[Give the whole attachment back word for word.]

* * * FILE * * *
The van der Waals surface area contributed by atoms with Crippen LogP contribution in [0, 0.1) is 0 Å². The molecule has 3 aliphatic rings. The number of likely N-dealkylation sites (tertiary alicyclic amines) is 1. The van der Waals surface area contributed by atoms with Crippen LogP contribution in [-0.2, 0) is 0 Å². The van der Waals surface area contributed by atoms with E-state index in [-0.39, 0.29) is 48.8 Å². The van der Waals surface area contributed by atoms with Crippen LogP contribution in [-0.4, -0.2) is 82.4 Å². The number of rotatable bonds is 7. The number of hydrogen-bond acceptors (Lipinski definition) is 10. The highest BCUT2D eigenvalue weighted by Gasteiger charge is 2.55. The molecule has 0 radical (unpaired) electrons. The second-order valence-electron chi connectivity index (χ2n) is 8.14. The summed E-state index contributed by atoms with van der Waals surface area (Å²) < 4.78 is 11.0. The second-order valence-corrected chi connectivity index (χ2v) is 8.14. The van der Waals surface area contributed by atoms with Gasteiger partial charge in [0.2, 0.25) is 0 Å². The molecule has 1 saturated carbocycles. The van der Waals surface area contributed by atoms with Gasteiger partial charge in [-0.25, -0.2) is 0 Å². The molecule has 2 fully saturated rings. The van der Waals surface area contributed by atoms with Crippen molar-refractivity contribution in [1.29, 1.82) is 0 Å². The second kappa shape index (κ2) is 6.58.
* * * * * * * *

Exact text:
The van der Waals surface area contributed by atoms with Crippen LogP contribution in [0, 0.1) is 0 Å². The molecule has 3 aliphatic rings. The number of likely N-dealkylation sites (tertiary alicyclic amines) is 1. The van der Waals surface area contributed by atoms with Crippen LogP contribution in [-0.2, 0) is 0 Å². The van der Waals surface area contributed by atoms with E-state index in [-0.39, 0.29) is 48.8 Å². The van der Waals surface area contributed by atoms with Crippen LogP contribution in [-0.4, -0.2) is 82.4 Å². The number of rotatable bonds is 7. The number of hydrogen-bond acceptors (Lipinski definition) is 10. The highest BCUT2D eigenvalue weighted by Gasteiger charge is 2.55. The molecule has 0 radical (unpaired) electrons. The second-order valence-electron chi connectivity index (χ2n) is 8.14. The summed E-state index contributed by atoms with van der Waals surface area (Å²) < 4.78 is 11.0. The second-order valence-corrected chi connectivity index (χ2v) is 8.14. The van der Waals surface area contributed by atoms with Gasteiger partial charge in [0.2, 0.25) is 0 Å². The molecule has 1 saturated carbocycles. The van der Waals surface area contributed by atoms with Gasteiger partial charge in [-0.25, -0.2) is 0 Å². The molecule has 2 fully saturated rings. The van der Waals surface area contributed by atoms with Crippen molar-refractivity contribution in [1.29, 1.82) is 0 Å². The second kappa shape index (κ2) is 6.58.